Akkara, seeking to prove their innocence after years of fruitless efforts, was helped inadvertently by top Hindu nationalist leader Ram Madhav who made a “harmony visit” to the head of the Catholic church in Kerala in 2012 and gifted him a few books and DVDs.
Aware of Akkara’s passion for Kandhamal, the prelate passed on these gifts to him following a coincidental telephone chat on the same day.
Among the Hindu nationalist propaganda documents was a voluminous book on Kandhamal violence published by the India Foundation in 2009.
The book — purportedly written by an American anthropologist named Michael Parker — describes Christianity as a “defeated truth,” spreads canards against Christianity and reinforces the alleged Christian conspiracy behind the murder of the Hindu swami.
The foreword to the book, Harvest of Hate – Kandhamal in Crossfire, is written by Nirmala Sitharaman, as India Foundation director, who is presently a minister in the cabinet of Prime Minister Najendra Modi’s Hindu nationalist government.
The book was published from an anonymous apartment in a Delhi suburb, and Akkara was amazed in October 2015 when he identified the apartment’s owner after dogged investigation. It was owned by Ajit Kumar Doval, former chief of india’s Intelligence Bureau, who was elevated to serve as National Security Advisor by Prime Minister Modi immediately after his Hindu nationalist BJP won a landslide victory in May 2014.
“The same book is now being marketed as “ORISSA in the CROSSFIRE — Kandhamal Burning” by a different author Brannon Parker, and it has been submitted to the U.S. State Department,” Akkara said.
“From the content and its clumsy language alone, anyone can easily conclude that this ‘double Parker book’ is a cut and paste job from the India Foundation,” Akkara said, holding aloft both books in his hands.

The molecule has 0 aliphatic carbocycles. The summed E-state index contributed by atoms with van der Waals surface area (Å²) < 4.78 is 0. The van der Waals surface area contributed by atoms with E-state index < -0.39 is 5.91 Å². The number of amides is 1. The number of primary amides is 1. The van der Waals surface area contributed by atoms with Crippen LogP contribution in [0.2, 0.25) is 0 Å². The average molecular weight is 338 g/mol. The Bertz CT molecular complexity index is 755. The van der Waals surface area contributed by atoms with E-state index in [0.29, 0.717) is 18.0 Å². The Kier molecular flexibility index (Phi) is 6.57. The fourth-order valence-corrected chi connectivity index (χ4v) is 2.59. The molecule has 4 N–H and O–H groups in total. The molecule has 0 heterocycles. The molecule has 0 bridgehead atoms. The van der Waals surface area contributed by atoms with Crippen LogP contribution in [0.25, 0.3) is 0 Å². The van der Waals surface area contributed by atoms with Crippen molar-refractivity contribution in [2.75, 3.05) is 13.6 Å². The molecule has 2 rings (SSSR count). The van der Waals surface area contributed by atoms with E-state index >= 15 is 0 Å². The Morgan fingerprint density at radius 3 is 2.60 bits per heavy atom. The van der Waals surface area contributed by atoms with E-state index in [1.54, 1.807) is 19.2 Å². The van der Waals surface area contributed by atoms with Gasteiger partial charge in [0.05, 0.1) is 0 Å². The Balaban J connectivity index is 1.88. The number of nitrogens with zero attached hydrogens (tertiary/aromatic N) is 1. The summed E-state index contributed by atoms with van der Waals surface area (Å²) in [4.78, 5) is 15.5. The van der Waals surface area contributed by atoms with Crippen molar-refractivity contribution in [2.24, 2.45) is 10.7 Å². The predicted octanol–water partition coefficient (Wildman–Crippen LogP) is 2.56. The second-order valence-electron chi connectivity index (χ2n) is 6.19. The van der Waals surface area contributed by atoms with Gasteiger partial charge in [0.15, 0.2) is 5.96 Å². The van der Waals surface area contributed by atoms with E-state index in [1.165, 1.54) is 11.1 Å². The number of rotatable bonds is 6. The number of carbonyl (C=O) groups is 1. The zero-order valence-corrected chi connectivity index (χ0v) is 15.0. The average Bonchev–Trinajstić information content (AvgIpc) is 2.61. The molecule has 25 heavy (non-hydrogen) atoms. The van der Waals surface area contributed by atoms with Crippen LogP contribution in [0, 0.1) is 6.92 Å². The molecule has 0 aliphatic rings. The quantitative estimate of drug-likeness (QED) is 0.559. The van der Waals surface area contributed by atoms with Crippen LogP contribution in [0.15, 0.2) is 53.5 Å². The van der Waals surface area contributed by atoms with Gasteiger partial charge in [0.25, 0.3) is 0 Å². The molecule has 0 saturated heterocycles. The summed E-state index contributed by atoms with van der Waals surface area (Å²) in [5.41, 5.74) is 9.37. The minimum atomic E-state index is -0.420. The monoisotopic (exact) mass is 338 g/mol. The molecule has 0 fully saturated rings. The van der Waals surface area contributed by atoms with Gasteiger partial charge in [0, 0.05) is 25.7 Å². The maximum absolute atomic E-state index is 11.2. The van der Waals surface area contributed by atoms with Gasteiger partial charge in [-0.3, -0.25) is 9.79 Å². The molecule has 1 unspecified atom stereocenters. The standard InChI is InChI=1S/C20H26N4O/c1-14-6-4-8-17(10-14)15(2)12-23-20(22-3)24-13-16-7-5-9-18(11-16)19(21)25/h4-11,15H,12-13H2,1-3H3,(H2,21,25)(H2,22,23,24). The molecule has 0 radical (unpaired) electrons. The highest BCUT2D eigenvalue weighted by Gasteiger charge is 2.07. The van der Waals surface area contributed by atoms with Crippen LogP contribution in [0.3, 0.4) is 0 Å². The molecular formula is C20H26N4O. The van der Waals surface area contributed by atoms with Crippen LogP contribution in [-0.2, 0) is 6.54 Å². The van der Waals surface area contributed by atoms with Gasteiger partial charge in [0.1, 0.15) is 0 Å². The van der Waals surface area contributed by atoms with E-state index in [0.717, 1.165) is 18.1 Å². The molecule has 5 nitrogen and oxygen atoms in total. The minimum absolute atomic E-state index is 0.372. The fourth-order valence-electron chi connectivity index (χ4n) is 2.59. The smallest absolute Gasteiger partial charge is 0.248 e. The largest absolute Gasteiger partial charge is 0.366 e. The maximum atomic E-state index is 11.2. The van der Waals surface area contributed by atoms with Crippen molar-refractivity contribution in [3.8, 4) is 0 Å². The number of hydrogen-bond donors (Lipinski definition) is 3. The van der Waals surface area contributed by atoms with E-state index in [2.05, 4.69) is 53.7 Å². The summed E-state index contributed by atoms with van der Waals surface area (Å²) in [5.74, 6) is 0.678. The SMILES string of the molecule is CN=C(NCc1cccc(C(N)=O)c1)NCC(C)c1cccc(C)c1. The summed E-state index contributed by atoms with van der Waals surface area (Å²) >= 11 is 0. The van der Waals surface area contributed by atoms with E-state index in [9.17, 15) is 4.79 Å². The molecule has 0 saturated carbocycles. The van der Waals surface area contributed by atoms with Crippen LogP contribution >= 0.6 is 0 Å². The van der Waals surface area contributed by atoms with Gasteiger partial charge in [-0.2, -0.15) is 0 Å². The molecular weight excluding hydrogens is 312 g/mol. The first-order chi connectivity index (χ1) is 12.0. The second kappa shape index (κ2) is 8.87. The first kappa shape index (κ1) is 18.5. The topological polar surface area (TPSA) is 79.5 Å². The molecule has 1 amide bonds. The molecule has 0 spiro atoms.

“If Christians had killed the swami, why should the top leadership of the Hindu nationalists carry out such a massive fraud and propaganda?” Akkara asked.
The journalist author called for signing the online petition he is anchoring for the release of the seven convicted Christians, at the website release7innocents.com.
Two and half years after they filed appeal against the conviction in Odisha’s High Court, he said, “the appeal has not come up for hearing yet.”
Akkara earlier authored earlier four books on Kandhamal, two each from secular and faith perspectives: Kandahamal — a blot on Indian Secularism, and Kandhamal Craves for Justice; and Shining Faith in Kandhamal, and Early Christians of 21st Century, released by Cardinal Fernando Filoni, prefect of the Vatican’s Congregation for the Evangelization of Peoples, in February 2013.
Later that year, journalist-author received the Blessed Titus Brandsma Award for journalism, instituted in memory of a Dutch Carmelite editor who was incarcerated by the Nazis for writing an editorial against Hitler and died in the Dachau concentration camp in 1942.
Register correspondent Rita Joseph writes from New Delhi, India.